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Press Trump Administration’s Failure to Protect Student Loan Borrowers Underscores Need to Pass California Borrower Bill of Rights

Trump Administration’s Failure to Protect Student Loan Borrowers Underscores Need to Pass California Borrower Bill of Rights

Trump Administration’s Failure to Protect Student Loan Borrowers Underscores Need to Pass California Borrower Bill of Rights

New Lawsuit Filed Against CFPB, Dept. of Ed Shows Lack of Federal Oversight of Student Loan Companies Puts Student Loan Borrowers At Risk

SACRAMENTO, CA–Earlier this week, Student Loan Reform Advocates sued the Trump administration for shirking their legal obligation to supervise large student loan servicers, specifically those servicing federal loans. Given growing evidence of widespread predatory practices across the student loan industry as federal regulators are charged with failing to to their job of protecting borrowers, the organizations co-sponsoring AB 376, the California Student Borrower Bill of Rights, are doubling down on their call to the state legislature to pass this critical borrower protection legislation. 

With federal regulators refusing to oversee student loan companies, the need for states to step in to protect borrowers is more important than ever. The lawsuit announced yesterday against Trump-appointed Secretary of Education Betsy DeVos and CFPB Director Kathleen Kraninger and their respective agencies, alleges that the CFPB has failed to do its job and protect borrowers–abandoning its obligation under federal regulations. Collectively, the agencies’ actions effectively leave 81% of student loan debt without proper federal oversight.

To further amplify the call for the California State Legislature to protect borrowers by passing AB 376, the organizations have announced the Free My Future Student Loan Debt Week of Action intended to raise awareness around the student debt crisis.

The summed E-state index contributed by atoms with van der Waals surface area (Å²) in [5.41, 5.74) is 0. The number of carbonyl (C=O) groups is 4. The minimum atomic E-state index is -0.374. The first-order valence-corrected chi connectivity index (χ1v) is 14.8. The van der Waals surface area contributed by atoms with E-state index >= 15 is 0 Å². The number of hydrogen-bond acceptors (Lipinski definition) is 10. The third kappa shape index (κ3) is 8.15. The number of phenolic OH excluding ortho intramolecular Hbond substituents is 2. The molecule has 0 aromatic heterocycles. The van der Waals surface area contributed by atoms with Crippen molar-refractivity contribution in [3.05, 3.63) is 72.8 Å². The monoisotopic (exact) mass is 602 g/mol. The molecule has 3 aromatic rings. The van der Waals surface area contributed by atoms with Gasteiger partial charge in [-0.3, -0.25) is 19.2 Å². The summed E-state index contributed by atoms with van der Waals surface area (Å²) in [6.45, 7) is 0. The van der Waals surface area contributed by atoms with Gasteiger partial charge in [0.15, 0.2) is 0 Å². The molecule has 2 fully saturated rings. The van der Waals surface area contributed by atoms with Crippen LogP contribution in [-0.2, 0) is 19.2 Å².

Pushing Back Against Special Interests Working to Derail Borrower Protections

Reports suggest big banks, student loan companies, and special interests are working behind the scenes to derail important borrower protections and evade scrutiny by state government watchdogs. Some of these same companies are the ones benefiting from the CFPB and Department of Education’s attempts to shield industry from oversight and accountability. A look back at industry practices in the student loan market shows a track record of borrower abuse and underscores why California lawmakers must act to increase protections for borrowers and boost transparency and oversight of the market.

Protecting California Borrowers

AB 376, the California Student Borrower Bill of Rights, will create new rights for all California borrowers, and establish special protections for military families, nurses, teachers, and other public service workers. The legislation would require student loan companies to train their staff to understand these rights and creates strong new protections to prevent companies from deceiving teachers and public service workers and misleading military borrowers. This bill also creates new penalties for companies that trick borrowers out of their repayment rights and, for the first time, gives individual borrowers new legal tools to seek justice for these abuses in the courts.


California is positioned to pave the way in the fight to protect borrowers: